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question for you engine builder guru's

Discussion in 'The Garage' started by jp0863, Nov 17, 2006.

  1. jp0863

    jp0863 1/2 ton status Premium Member

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    i have a small block 400 that i was going to use, but have since changed my mind. now i am going to sell it but need to know what it's worth. i have done a little research and found that it is a somewhat rare block even as 400's go, with the 010 (15 tin) 020 (2% nickel) stamped on the rear. the engine is in great running condition and has been rebuilt, but unknown number of miles on it... very low though, whatever it is, cuz it was only driven about a year after the rebuild then sat for awhile.. anyhow, if this is somewhat rare for a chevy engine... what's it worth?
     
  2. 1977k5

    1977k5 3/4 ton status Vendor

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    ~$400. I am even more trusting on rebuilds than a lot of people.
     
  3. pauly383

    pauly383 Daddy383 Staff Member Moderator

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    To me its worth 50 to 100 bucks , sure they are rare , but it needs to be checked to see if there is anything left for an overbore ..... its already been rebuilt once .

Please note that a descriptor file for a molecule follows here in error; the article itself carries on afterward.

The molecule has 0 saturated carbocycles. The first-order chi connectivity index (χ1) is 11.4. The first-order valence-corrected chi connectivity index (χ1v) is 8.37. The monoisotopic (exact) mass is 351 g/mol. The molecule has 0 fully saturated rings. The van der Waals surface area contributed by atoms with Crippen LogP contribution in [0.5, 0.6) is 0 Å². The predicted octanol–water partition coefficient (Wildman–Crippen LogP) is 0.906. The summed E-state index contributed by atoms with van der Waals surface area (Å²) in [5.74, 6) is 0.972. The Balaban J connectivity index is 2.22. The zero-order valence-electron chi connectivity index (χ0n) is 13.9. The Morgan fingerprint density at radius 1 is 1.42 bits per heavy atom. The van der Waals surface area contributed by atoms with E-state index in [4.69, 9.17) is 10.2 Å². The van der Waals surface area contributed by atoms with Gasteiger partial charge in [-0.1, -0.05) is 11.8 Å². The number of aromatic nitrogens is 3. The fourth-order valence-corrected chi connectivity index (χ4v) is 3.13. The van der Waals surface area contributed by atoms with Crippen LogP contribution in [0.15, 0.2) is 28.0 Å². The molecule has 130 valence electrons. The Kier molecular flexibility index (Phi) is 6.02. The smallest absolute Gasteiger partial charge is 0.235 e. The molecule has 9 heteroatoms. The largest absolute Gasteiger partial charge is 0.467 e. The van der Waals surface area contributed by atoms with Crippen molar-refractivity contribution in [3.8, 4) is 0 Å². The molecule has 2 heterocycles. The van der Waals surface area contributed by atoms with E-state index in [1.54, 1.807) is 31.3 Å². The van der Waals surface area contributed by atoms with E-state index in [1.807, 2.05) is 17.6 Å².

And there are aftermarket alternatives now , not only to aftermarket blocks , but in general performance goodies altogether . You don't really need that block to make good torque anymore .
     
  4. blazinzuk

    blazinzuk Buzzbox voodoo Premium Member GMOTM Winner

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    This might be the wrong crowd to ask. I might put it up on ebay to sell it. I pretty much consider every engine needs rebuilt unless I get to see it run in something. I think I would pay 300 bucks if I trusted the person selling it.

    I would think the best place to sell it would be to a local racer that is competing in a stock class where they only allow motors that came stock in your car or truck. Mud racers in a stock class would probably be your best bet
     
  5. MaxPF

    MaxPF 1/2 ton status

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    Gotta agree with Pauly on this one. 383's can easily make over 400lbs/ft torque from 2500RPM on up, and you don't have the hotspotting of the siamesed block. Besides, 350 4 bolt blocks are common as dirt, and everyone makes the stroker crank for em. I don't see the point in paying a premium for an extra 17 cubic inches. But that's just me :D For that matter, anyone with an otherwise good condition 350 can get 400+lbs/ft at around 3500RPM and a relatively flat torque curve with nothing more than heads, cam, and manifold change...
     
  6. dyeager535

    dyeager535 1 ton status Premium Member

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    If you can find anyone that believes the high nickel/tin block myth, maybe they'll pay more, but since 383's are so common, as already mentioned, I don't think you'll see it net much money.

    Before anyone wants to start a pissing contest about the high nickel/tin blocks, bring out the metallurgy results or GM documentation that proves those casting numbers mean anything. :)